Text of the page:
Stone Age Horror! Pit Filled with Severed Limbs Uncovered

limb bones
Archaeologists who were overseeing a routine development project in Bergheim, France uncovered many pits dated to the Neolithic period. One of those pits contained the fossilized remains of people who were subjected to extraordinary violence. The victims of the Stone Age violence had their upper arms, fingers and hands cut up. Here, some of the cut up finger and hand bones from the nearly 6,000-year-old pit in France. (Image credit: F. Chenal et al, Antiquity 2015)

An ancient pit filled with severed human arms, hands and fingers has been unearthed in France.

The nearly 6,000-year-old pit was found near the village of Bergheim, which sits near the border with Germany.

"The discovery of Bergheim is the witness of a very violent event, which took place at a specific time," said study co-author Fanny Chenal, an archaeologist at the University of Strasbourg in France. "Its unique and extraordinary nature does not allow or help us to better understand the daily life of these people."

And though Chenal and her colleagues don't know exactly what spurred people to such gory acts, the likeliest explanation is a violent skirmish or war, the researchers speculate in the December 2015 issue of the journal Antiquity.  [See Images from the Gruesome Pit of Limbs]

Grisly find

Like many of Europe's archaeological treasures, the pit was discovered in 2012 by chance. An archaeological surveying company was overseeing excavations in advance of property development in Bergheim when they uncovered a 5-acre (2 hectares) area pockmarked with ancient pits called silos. All told, the team uncovered 60 silos, 14 of which contained human bones, the researchers wrote in the paper.

One silo, called pit 157, was utterly unlike the rest. The pit, about 5 feet (1.5 meters) in diameter and 6.5 feet (2 m) deep, was filled almost completely with human bones. 

The oldest deposit, dating to about 5,335 years ago, contained at least seven severed upper limbs, including severed and dismembered hands, fingers and arms. One of the seven limbs came from a child between 12 and 16 years old. All of the bones show cut or amputation marks, made either with a knife or an axe.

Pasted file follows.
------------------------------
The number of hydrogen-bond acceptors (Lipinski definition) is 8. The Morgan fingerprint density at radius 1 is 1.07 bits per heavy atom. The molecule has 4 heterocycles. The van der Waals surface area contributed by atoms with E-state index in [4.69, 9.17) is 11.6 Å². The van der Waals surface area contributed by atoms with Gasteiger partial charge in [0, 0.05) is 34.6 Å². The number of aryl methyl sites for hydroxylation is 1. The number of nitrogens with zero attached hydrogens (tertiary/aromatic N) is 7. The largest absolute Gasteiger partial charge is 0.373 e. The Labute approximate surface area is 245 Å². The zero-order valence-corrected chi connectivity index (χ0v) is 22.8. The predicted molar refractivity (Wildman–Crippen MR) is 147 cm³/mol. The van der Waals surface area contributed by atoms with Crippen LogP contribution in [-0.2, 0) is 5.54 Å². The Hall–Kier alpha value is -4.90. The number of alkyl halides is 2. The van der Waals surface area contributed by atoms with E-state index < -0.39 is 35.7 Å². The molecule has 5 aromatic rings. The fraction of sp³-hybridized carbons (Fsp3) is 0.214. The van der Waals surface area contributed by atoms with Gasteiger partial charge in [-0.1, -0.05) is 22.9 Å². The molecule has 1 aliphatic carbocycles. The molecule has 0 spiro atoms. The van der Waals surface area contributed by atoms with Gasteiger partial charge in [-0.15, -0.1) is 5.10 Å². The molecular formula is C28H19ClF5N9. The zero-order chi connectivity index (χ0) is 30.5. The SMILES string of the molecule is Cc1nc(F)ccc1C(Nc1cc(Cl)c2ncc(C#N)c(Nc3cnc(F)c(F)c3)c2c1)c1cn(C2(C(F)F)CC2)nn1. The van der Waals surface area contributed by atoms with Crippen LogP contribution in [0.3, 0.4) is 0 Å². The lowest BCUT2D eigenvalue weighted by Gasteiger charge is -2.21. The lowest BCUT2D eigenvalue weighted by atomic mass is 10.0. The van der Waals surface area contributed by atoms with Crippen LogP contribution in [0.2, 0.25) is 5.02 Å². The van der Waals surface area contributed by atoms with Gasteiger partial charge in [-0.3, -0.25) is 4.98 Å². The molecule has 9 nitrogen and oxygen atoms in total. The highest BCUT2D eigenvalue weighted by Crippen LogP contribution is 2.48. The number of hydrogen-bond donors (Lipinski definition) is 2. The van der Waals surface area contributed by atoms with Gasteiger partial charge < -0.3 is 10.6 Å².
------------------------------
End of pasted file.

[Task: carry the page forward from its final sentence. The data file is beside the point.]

Soon after discarding the severed limbs in the pit, someone had tossed the bodies of seven other people into the pit. Those bodies included two adults and four children, including one tiny infant not more than a year old. The remains at the bottom of the pit belonged to a middle-aged man who had his arm cut off. He had also sustained several blows, including a head wound that likely killed him, the researchers wrote.  

Long after the bottom layers of boneshad settled over time, around 5,245 years ago, someone put the body of a woman into the pit. Unlike the badly disfigured bones below, this body showed no signs of violence or trauma. The pits differ dramatically from the surrounding pits, which contain bodies with little sign of violence, the researchers wrote.

"Judicial sentence and war are the two main hypotheses for explaining the amputations," Chenal told Live Science in an email.

While the team can't formally exclude the idea that Neolithic people were meting out a brutal form of justice, comparisons to other, similar finds and historical data suggest war is a likelier explanation, she added.

Extraordinary event

The people who met such violent deaths were likely farmers who also herded animals and lived in villages, Chenal said. While in the past, archaeologists painted a picture of Neolithic life as idyllic and egalitarian, newer finds paint a far darker picture.

"Neolithic societies are stratified societies and 'war' (armed conflicts) were probably very common," Chenal said. "Furthermore, we have other clear evidence of violence for the time, when the limbs and bodies were deposited."

Still, the extraordinarily gruesome find is fairly unique, and no other pits from the time show such levels of extreme violence. As such, there's no way to know whether such ultraviolence was an isolated incident, she said.

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Tia Ghose
Managing Editor

Tia is the managing editor and was previously a senior writer for Live Science. Her work has appeared in Scientific American, and other outlets. She holds a master's degree in bioengineering from the University of Washington, a graduate certificate in science writing from UC Santa Cruz and a bachelor's degree in mechanical engineering from the University of Texas at Austin. Tia was part of a team at the Milwaukee Journal Sentinel that published the Empty Cradles series on preterm births, which won multiple awards, including the 2012 Casey Medal for Meritorious Journalism.